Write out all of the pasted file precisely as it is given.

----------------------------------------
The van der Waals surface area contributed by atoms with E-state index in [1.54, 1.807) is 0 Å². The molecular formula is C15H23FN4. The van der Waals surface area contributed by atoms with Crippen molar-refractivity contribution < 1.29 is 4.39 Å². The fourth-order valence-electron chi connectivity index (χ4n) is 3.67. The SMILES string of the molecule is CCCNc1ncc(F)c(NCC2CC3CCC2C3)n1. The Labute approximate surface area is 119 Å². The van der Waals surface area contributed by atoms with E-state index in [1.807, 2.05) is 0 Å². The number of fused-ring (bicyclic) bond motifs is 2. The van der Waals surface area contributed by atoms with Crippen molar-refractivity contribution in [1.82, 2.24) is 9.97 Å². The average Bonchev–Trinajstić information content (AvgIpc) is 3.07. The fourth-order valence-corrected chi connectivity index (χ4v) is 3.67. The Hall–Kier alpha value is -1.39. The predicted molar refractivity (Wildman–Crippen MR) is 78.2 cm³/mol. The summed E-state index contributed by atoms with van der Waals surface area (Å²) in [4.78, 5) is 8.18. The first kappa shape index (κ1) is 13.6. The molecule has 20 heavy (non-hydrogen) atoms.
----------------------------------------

The van der Waals surface area contributed by atoms with E-state index in [1.54, 1.807) is 0 Å². The molecular formula is C15H23FN4. The van der Waals surface area contributed by atoms with Crippen molar-refractivity contribution < 1.29 is 4.39 Å². The fourth-order valence-electron chi connectivity index (χ4n) is 3.67. The SMILES string of the molecule is CCCNc1ncc(F)c(NCC2CC3CCC2C3)n1. The Labute approximate surface area is 119 Å². The van der Waals surface area contributed by atoms with E-state index in [1.807, 2.05) is 0 Å². The number of fused-ring (bicyclic) bond motifs is 2. The van der Waals surface area contributed by atoms with Crippen molar-refractivity contribution in [1.82, 2.24) is 9.97 Å². The average Bonchev–Trinajstić information content (AvgIpc) is 3.07. The fourth-order valence-corrected chi connectivity index (χ4v) is 3.67. The Hall–Kier alpha value is -1.39. The predicted molar refractivity (Wildman–Crippen MR) is 78.2 cm³/mol. The summed E-state index contributed by atoms with van der Waals surface area (Å²) in [4.78, 5) is 8.18. The first kappa shape index (κ1) is 13.6. The molecule has 20 heavy (non-hydrogen) atoms.